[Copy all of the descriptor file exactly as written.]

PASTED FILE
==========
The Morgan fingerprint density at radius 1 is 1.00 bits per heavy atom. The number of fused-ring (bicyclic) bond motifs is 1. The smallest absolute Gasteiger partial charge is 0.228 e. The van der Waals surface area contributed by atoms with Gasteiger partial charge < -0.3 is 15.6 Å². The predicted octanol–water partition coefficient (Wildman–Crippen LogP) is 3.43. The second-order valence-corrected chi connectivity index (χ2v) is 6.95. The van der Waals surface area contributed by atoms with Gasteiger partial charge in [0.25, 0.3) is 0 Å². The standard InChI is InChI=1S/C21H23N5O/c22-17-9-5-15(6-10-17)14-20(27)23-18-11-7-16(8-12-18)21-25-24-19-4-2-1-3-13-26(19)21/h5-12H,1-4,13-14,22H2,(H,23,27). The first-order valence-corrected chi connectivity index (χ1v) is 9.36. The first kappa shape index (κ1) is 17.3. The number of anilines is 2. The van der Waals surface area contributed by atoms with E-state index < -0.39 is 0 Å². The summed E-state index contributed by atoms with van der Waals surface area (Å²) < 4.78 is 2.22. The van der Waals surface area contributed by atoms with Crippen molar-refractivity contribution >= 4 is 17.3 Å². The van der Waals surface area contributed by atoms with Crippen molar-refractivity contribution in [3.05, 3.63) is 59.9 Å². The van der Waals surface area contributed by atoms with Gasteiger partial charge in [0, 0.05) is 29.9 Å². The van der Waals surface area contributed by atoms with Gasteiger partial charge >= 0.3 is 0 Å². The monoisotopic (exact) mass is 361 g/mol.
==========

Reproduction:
The Morgan fingerprint density at radius 1 is 1.00 bits per heavy atom. The number of fused-ring (bicyclic) bond motifs is 1. The smallest absolute Gasteiger partial charge is 0.228 e. The van der Waals surface area contributed by atoms with Gasteiger partial charge < -0.3 is 15.6 Å². The predicted octanol–water partition coefficient (Wildman–Crippen LogP) is 3.43. The second-order valence-corrected chi connectivity index (χ2v) is 6.95. The van der Waals surface area contributed by atoms with Gasteiger partial charge in [0.25, 0.3) is 0 Å². The standard InChI is InChI=1S/C21H23N5O/c22-17-9-5-15(6-10-17)14-20(27)23-18-11-7-16(8-12-18)21-25-24-19-4-2-1-3-13-26(19)21/h5-12H,1-4,13-14,22H2,(H,23,27). The first-order valence-corrected chi connectivity index (χ1v) is 9.36. The first kappa shape index (κ1) is 17.3. The number of anilines is 2. The van der Waals surface area contributed by atoms with E-state index < -0.39 is 0 Å². The summed E-state index contributed by atoms with van der Waals surface area (Å²) < 4.78 is 2.22. The van der Waals surface area contributed by atoms with Crippen molar-refractivity contribution >= 4 is 17.3 Å². The van der Waals surface area contributed by atoms with Crippen molar-refractivity contribution in [3.05, 3.63) is 59.9 Å². The van der Waals surface area contributed by atoms with Gasteiger partial charge in [0, 0.05) is 29.9 Å². The van der Waals surface area contributed by atoms with Gasteiger partial charge >= 0.3 is 0 Å². The monoisotopic (exact) mass is 361 g/mol.